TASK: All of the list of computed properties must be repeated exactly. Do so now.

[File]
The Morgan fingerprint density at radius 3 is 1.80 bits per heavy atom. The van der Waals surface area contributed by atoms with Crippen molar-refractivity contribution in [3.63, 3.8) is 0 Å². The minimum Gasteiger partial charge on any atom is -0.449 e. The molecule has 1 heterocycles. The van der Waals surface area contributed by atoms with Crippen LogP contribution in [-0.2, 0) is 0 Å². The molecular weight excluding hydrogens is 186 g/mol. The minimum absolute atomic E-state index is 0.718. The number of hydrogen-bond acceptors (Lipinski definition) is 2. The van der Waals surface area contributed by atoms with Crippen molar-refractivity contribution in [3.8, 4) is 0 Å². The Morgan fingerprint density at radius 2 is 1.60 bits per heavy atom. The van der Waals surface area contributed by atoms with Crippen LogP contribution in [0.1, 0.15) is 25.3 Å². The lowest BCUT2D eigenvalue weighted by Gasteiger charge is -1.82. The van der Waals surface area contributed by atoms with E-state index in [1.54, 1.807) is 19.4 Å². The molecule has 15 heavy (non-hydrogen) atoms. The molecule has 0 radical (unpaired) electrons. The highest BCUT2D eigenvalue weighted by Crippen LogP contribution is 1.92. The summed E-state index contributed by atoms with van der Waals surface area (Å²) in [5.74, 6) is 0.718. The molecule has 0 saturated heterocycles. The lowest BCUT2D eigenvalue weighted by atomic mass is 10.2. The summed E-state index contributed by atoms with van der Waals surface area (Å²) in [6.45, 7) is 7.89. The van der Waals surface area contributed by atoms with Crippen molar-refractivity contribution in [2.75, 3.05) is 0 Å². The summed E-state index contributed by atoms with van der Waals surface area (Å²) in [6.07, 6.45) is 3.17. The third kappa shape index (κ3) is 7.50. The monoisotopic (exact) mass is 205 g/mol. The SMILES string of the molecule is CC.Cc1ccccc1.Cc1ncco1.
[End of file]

The Morgan fingerprint density at radius 3 is 1.80 bits per heavy atom. The van der Waals surface area contributed by atoms with Crippen molar-refractivity contribution in [3.63, 3.8) is 0 Å². The minimum Gasteiger partial charge on any atom is -0.449 e. The molecule has 1 heterocycles. The van der Waals surface area contributed by atoms with Crippen LogP contribution in [-0.2, 0) is 0 Å². The molecular weight excluding hydrogens is 186 g/mol. The minimum absolute atomic E-state index is 0.718. The number of hydrogen-bond acceptors (Lipinski definition) is 2. The van der Waals surface area contributed by atoms with Crippen molar-refractivity contribution in [3.8, 4) is 0 Å². The Morgan fingerprint density at radius 2 is 1.60 bits per heavy atom. The van der Waals surface area contributed by atoms with Crippen LogP contribution in [0.1, 0.15) is 25.3 Å². The lowest BCUT2D eigenvalue weighted by Gasteiger charge is -1.82. The van der Waals surface area contributed by atoms with E-state index in [1.54, 1.807) is 19.4 Å². The molecule has 15 heavy (non-hydrogen) atoms. The molecule has 0 radical (unpaired) electrons. The highest BCUT2D eigenvalue weighted by Crippen LogP contribution is 1.92. The summed E-state index contributed by atoms with van der Waals surface area (Å²) in [5.74, 6) is 0.718. The molecule has 0 saturated heterocycles. The lowest BCUT2D eigenvalue weighted by atomic mass is 10.2. The summed E-state index contributed by atoms with van der Waals surface area (Å²) in [6.45, 7) is 7.89. The van der Waals surface area contributed by atoms with Crippen molar-refractivity contribution in [2.75, 3.05) is 0 Å². The summed E-state index contributed by atoms with van der Waals surface area (Å²) in [6.07, 6.45) is 3.17. The third kappa shape index (κ3) is 7.50. The monoisotopic (exact) mass is 205 g/mol. The SMILES string of the molecule is CC.Cc1ccccc1.Cc1ncco1.